A big change for me this year is that I’ve made the move back into a management role after joining Overleaf in 2018 as a developer to get some hands-on coding time. For this, I have embraced having a physical magnetic whiteboard to keep track of my tasks. I think it helps me stay organised by having the things I need to do on a physical board, instead of hidden in a tab on a browser window behind an editor on one of my monitors.

    Photo of Simon's todo list of Postit Notes

    I’ve also found it to be a great source of motivation. As I no longer measure my productivity in closed tickets on Github, the “success pile” of done Post-it Notes has become my weekly reassurance that I am Getting Things Done.

    Photo of Simon's completed Postit Notes

    Graham Douglas

    On a personal level I feel extremely lucky to have been working for Overleaf prior to the Coronavirus pandemic because, as a fully remote-working company, my day-to-day work has been little affected by the very necessary lockdowns and other restrictions put in place to combat this dreadful virus. As we approach the end of this infamous year, and the festive season looms, it is also a time to remember the many millions of people whose lives have, in so many ways, been severely affected through loss of their jobs, livelihoods and premature bereavement of dearly loved friends and family.

    On work-related matters, I decided to write about a topic which many TeX and LaTeX users wrestle with: typesetting tables. Rather than attempt to document numerous examples of tables, and their corresponding TeX/LaTeX code, my approach has been to peel away the layers of macros and focus on the low-level inner workings of TeX engines: how, exactly, do TeX engines build and typeset tables? And what a journey this has proven to be, with many more nuances and complexities than I ever dared (feared!) to imagine.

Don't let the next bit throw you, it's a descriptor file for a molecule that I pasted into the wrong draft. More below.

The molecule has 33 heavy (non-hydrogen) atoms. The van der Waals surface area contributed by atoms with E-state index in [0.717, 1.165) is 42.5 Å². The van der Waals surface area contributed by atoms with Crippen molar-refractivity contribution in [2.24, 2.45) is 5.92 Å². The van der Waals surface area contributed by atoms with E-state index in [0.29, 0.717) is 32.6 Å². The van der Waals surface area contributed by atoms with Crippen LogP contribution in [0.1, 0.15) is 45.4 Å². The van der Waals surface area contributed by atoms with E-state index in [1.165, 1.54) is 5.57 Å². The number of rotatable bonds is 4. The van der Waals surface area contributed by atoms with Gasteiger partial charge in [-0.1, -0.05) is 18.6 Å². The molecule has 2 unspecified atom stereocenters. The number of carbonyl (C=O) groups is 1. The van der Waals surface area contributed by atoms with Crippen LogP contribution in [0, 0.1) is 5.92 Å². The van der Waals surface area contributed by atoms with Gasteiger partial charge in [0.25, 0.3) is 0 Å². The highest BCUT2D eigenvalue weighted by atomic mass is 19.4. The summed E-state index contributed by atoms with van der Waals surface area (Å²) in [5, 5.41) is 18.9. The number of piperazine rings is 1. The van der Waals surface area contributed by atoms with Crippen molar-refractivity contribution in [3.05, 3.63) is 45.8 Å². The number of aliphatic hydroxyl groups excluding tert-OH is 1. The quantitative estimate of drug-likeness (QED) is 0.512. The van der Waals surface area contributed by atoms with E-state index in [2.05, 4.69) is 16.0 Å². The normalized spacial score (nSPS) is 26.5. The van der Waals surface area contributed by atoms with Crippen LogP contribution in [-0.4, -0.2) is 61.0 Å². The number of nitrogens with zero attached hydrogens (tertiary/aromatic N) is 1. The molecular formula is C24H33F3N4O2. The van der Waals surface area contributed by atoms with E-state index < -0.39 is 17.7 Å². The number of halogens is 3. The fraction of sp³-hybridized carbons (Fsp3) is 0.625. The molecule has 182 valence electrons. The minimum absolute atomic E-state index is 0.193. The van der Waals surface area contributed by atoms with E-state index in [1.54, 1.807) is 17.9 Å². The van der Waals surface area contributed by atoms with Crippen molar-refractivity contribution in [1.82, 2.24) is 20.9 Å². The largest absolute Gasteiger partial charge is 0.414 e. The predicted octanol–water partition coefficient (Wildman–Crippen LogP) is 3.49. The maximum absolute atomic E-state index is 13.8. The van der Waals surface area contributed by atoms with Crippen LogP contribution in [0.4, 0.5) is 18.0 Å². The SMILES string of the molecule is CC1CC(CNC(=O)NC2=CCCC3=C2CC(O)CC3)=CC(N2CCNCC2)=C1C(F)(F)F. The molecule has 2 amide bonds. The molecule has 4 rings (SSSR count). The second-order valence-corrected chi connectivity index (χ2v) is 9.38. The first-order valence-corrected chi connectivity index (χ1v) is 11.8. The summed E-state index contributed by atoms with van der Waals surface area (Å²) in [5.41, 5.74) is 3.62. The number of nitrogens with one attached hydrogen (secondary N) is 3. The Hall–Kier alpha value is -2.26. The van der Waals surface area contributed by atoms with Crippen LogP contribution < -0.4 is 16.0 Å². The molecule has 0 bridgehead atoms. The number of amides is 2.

Slowly the fog has lifted and the innumerable nuances (and complexities) became clear(er). It has required building several TeX engines from source code; using a C debugger to watch TeX’s low-level table algorithms in action; adding extra C code to coerce Knuth’s TeX and e-TeX to output SVG graphic representations of their internal preamble-list data, together with using or writing Lua scripts for LuaTeX to parse in-memory data structures representing typeset tables—particularly those containing spanned cells.